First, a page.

Nevada judicial reform group in initiative push
Associated Press/Las Vegas Review-Journal
LAS VEGAS – With residents polling against the measure and time running out, Irwin Molasky of Nevadans for Qualified Judges calls it crucial for voters to understand a November ballot question that seeks to change how people become judges in Nevada.
“We have to get our act together,” said Molasky, vice chairman of the group.
Currently, Molasky said, anyone can run and the overwhelming majority of voters have no idea about the qualifications of judicial candidates. He compared the process to people voting for who has the best campaign sign.
“It’s just a popularity contest,” Molasky said.
Molasky said he realizes the public is resistant to giving up its vote, but he maintains the proposed merit selection system gives the public more control in weeding out inadequate judges.
Molasky’s company is one of the best-known developers of Las Vegas landmark buildings. As a philanthropist, he also helped found the Nathan Adelson Hospice.
He is joined in the campaign by former U.S. Supreme Court Justice Sandra Day O’Connor, retired Nevada Supreme Court Justice Bill Maupin and longtime state Sen. Bill Raggio, R-Reno.
While attorneys and other organizations advocate reform, polls conducted for the Las Vegas Review-Journal and KLAS-TV show the public consistently opposed to Question 1.
In a merit selection system, Molasky said, “candidates are vetted by a committee of attorneys, business people and academia and then they give the governor eight or 10 names and the governor appoints one.”
After two years, judges would stand for retention election. Holding the election relatively soon after the appointment is made – two years rather than the current six-year term – is the key point proponents of merit selection want the public to understand.
Prior to the election, the results of an evaluation of the judges’ performance during their first two years would be made public, meaning voters would have time to do their own evaluation.
He said judges in two-thirds of the states gain office through some form of merit selection.
“Arizona has had it for years,” he said. “Nevada is way behind. This is our one chance opportunity.”
Recent judicial history shows the need to change the system, Molasky said.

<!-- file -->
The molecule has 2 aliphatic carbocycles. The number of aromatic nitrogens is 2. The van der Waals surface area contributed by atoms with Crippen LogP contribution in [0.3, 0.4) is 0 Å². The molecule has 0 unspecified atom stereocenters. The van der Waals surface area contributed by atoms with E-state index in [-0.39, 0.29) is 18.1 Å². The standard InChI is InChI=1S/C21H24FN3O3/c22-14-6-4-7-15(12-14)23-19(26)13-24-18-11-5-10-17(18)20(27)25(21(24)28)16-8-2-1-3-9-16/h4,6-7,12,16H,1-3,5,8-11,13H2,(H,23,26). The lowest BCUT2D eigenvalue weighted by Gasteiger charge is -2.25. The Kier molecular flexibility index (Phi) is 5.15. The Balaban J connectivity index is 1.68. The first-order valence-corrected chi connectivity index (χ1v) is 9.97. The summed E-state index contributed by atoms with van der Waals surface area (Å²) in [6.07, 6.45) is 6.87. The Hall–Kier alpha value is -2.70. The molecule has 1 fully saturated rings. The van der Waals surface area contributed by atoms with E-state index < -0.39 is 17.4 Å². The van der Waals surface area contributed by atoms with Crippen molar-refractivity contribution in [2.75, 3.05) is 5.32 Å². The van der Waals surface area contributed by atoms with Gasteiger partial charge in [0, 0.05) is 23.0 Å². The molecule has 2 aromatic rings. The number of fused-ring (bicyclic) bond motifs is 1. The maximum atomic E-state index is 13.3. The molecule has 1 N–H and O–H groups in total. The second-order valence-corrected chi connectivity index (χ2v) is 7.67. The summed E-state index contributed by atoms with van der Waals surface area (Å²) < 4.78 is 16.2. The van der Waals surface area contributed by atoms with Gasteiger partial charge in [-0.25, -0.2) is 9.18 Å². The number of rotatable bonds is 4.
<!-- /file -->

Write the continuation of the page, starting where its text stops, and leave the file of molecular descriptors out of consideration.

He wouldn’t mention names, like that of Elizabeth Halverson, who was removed from the bench after a series of scandals.
But he cited a series of Los Angeles Times articles in 2006 that “embarrassed” Nevada jurists.
“They just took us to task,” Molasky said.
The problem with keeping the status quo is one of appearances, both literally and figuratively, he said.
According to researchers studying the influence of campaign contributions in the judiciary, Nevada Supreme Court Justice Kris Pickering raised $1.3 million for her election in 2008.
While half of that came from Pickering’s pocket, six other candidates for two seats on the seven-member high court collected more than $3 million.
The seven justices on the state’s high court do not oppose the measure, which would change the way state judges are elected, but they have not formally endorsed it.
Nevada has had several multimillion-dollar elections in its judiciary.
“It’s beneath the dignity of a judge to ask for campaign contributions,” Molasky said. “How would you feel if you went to court and you didn’t contribute to the judge but your opponent did?”
Molasky’s company built Sunrise Hospital, the Boulevard Mall, Regency Towers high-rise condominiums and the 17-story Bank of America Plaza in downtown Las Vegas.
He said the public should be “uncomfortable” with the current system because of perception alone, let alone actual scandals.
Greg Ferraro, a member of the group’s steering committee, said Nevadans for Qualified Judges will “be aggressive” in getting out the message, through meeting with media and public outreach efforts including advertising.
Ferraro focused on the urgency his group sees as the issue.
Quoting from O’Connor, he said, “Let’s be clear about one thing – a crisis of confidence in the impartiality of the judiciary is real and growing. Left unaddressed, the perception that justice is for sale will undermine the rule of law that courts are supposed to uphold.”